Ang Lee is one of the most successful and well known Asian film directors working today, as well as being one of the very few who’ve managed to achieve crossover success in mainstream English language films. With Best Director Oscars for both Brokeback Mountain (2005) and Life of Pi (2012), not to mention the phenomenal international success of his Mandarin language wuxia tribute Crouching Tiger Hidden Dragon, you’d assume that his filmography up to the present time would be fairly easy to see. Until recently, this has not been the case and this new release of his first three films, often known as the “Father Knows Best” trilogy, is in fact the first time the films will be widely available in the UK.
Each of the three films included - Pushing Hands, The Wedding Banquet, and Eat Drink Man Woman - feature the same actor, Sihung Lung, in the role of a father and each explore the changing nature of family as well as cultural clashes in the first two films and a changing Taiwanese society in Eat Drink Man Woman. Food and family are central to each of Lee’s early films, which depict both the warmth and humour of family life everywhere as well as its various trials and tribulations.
Pushing Hands is the story of Mr. Chu - a former tai chi master who has retired and arrived in the US to live with his only son Alex who has an American wife and a young son of his own. It’s long been Alex’s dream to bring his father to the US, but his novelist wife is more than a little put out with the sudden arrival of an elderly stranger she’s unable to communicate with. Despite having married a Chinese man and having a half-Chinese son, Alex’s wife Martha appears uncomfortable with anything remotely Chinese. Even if her resentment of Mr. Chu is understandable, she makes no effort to cope with the situation in a positive way and in fact often makes it worse, perhaps hoping to use the familial discord to manipulate her husband for her own gain. Meanwhile, poor Mr. Chu is trapped in a kind of solitary confinement with nothing to do and no one to talk to.
Pushing Hands is a little darker than the other films in the series as it brings its family closer to breaking point, but in the end things have a way of working themselves out and even if not everybody is “happy” a kind of peaceful equilibrium will at least emerge.
The Wedding Banquet is once again set in the US, with Winston Chao playing a successful Taiwanese businessman Wai-Tung, who is in a happy and stable relationship with Simon with whom he lives in a pretty nice house in Manhattan. However, Wai-Tung’s parents keep pressuring him to get married and have even signed him up with various marriage brokering websites. At the same time, a Chinese artist friend of the couple is having problems with her visa and the obvious plan is hatched. Predictably, it all starts to go wrong when Wai-Tung’s parents over-excitedly jump on the next plane and insist on having a traditional Chinese wedding banquet.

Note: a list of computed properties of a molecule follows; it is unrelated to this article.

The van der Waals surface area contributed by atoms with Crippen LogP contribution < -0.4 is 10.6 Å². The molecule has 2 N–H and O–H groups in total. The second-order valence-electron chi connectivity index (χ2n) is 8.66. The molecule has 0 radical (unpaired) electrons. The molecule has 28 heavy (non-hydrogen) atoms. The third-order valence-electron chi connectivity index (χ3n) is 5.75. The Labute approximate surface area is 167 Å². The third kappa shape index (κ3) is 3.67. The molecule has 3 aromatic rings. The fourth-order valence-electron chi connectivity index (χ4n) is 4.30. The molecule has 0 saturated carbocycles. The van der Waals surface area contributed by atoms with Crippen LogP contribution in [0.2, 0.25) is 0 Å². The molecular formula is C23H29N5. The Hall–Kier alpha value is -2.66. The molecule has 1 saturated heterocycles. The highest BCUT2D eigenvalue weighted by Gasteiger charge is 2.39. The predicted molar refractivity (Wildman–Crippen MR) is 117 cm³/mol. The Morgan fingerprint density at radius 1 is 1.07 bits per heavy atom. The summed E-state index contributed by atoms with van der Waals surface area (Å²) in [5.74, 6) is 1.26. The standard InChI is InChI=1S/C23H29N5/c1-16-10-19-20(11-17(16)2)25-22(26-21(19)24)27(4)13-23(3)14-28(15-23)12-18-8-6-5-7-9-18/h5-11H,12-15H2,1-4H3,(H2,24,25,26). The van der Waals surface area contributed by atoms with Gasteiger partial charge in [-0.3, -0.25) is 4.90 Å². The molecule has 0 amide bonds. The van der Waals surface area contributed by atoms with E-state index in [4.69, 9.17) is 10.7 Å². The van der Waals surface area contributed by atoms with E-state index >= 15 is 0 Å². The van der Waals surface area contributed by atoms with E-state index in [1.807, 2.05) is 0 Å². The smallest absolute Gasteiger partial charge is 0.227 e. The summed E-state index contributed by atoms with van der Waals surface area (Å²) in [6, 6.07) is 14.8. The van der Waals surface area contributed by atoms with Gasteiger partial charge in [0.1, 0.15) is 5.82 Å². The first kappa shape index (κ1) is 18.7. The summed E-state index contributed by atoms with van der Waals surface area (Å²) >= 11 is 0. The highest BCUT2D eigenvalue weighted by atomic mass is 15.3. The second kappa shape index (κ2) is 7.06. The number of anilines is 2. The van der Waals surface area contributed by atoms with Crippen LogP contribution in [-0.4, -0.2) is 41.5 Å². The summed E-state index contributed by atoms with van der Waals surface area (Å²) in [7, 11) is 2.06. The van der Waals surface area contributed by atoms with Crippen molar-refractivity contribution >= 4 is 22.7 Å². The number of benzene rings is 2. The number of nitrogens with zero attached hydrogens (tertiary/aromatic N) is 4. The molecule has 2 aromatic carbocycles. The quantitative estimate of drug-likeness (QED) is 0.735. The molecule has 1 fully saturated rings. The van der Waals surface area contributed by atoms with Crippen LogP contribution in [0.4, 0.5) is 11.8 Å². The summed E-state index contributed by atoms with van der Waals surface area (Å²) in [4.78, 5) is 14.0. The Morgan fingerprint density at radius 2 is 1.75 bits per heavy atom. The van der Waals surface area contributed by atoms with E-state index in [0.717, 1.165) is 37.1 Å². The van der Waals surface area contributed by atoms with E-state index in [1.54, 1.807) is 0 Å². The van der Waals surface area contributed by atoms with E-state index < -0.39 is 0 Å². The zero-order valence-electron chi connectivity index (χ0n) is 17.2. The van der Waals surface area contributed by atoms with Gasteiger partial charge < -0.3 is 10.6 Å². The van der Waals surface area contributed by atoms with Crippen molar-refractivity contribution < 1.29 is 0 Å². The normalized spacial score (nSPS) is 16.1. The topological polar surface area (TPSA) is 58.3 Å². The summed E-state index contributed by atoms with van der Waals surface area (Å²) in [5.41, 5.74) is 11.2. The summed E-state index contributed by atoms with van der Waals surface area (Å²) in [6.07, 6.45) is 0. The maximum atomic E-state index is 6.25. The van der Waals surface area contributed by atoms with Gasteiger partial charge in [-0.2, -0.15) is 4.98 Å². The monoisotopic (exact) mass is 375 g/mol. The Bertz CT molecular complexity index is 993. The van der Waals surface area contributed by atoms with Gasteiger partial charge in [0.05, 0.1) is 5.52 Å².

The Wedding Banquet is the most laugh out loud funny of the three films, even though it addresses some fairly deep themes. Wai-Tung is afraid to tell his parents that he’s gay not only because his parents are conservative and it’s less socially acceptable, but also because he’s his father’s only son and that therefore the family line will most likely end with him. His father (again played by Shihung Lung) is in poor health and desperate for a grandchild to continue his lineage so Wai-Tung is under quite considerable levels of personal guilt and societal pressure that it would be impossible to overcome simply by unburdening himself of the truth. In contrast to Alex’s wife in Pushing Hands, Simon has learned some Mandarin, is interested in Chinese culture and tries to understand a little of what Wai-Tung is going through by playing the generous host to his secret in-laws despite being relegated to the spare room.
Eat Drink Man Woman returns to Taiwan where Sihung Lung is once again a Mr. Chu, though this time a top chef and widowed father of three grown-up daughters. The oldest, Jia-Jen, is a heartbroken school teacher and a committed Christian; middle daughter Jia-Chien is a high flying executive who’s inherited her father’s culinary talent but never had the opportunity to pursue it; then there’s youngest daughter, Jia-Ning, who’s still at university. All three daughters live at home with their father, who insists on cooking a proper family feast every Sunday. One by one the family starts to disintegrate as each member splits off and forms a new family of their own.
This time Lee’s focus is more on contemporary Taiwan and the changing social dynamics of the modern family, but he still manages to imbue his tale with a naturalistic warmth. Each of the girls ends up choosing (or perhaps being left with) a different path, some more surprising than others, and is caught between wanting both independence and to return to the cosier world of their childhoods when their father was sweeter and kinder rather than the more traditional fatherly role he occupies for them now. However, it is the father himself who ultimately makes the most surprising and somewhat radical choice which manages to be both a very modern and very traditional solution.
“Father Knows Best” turns out to be a very apt way of thinking about the trilogy. For films about “family”, mothers and motherly concerns are surprisingly absent with only The Wedding Banquet featuring a mother among the older generation. Fathers hold these families together but crucially have to know when to step back. Each film shows us a contrast between the traditional and the modern as well, between Eastern and Western ways of thinking as the younger generation reconsider the demands of filial piety and the pull of individual freedom. However, as often happens in families things just have a habit of working themselves out, and Lee manages to capture the warmth of family life even through all the difficulties it can bring.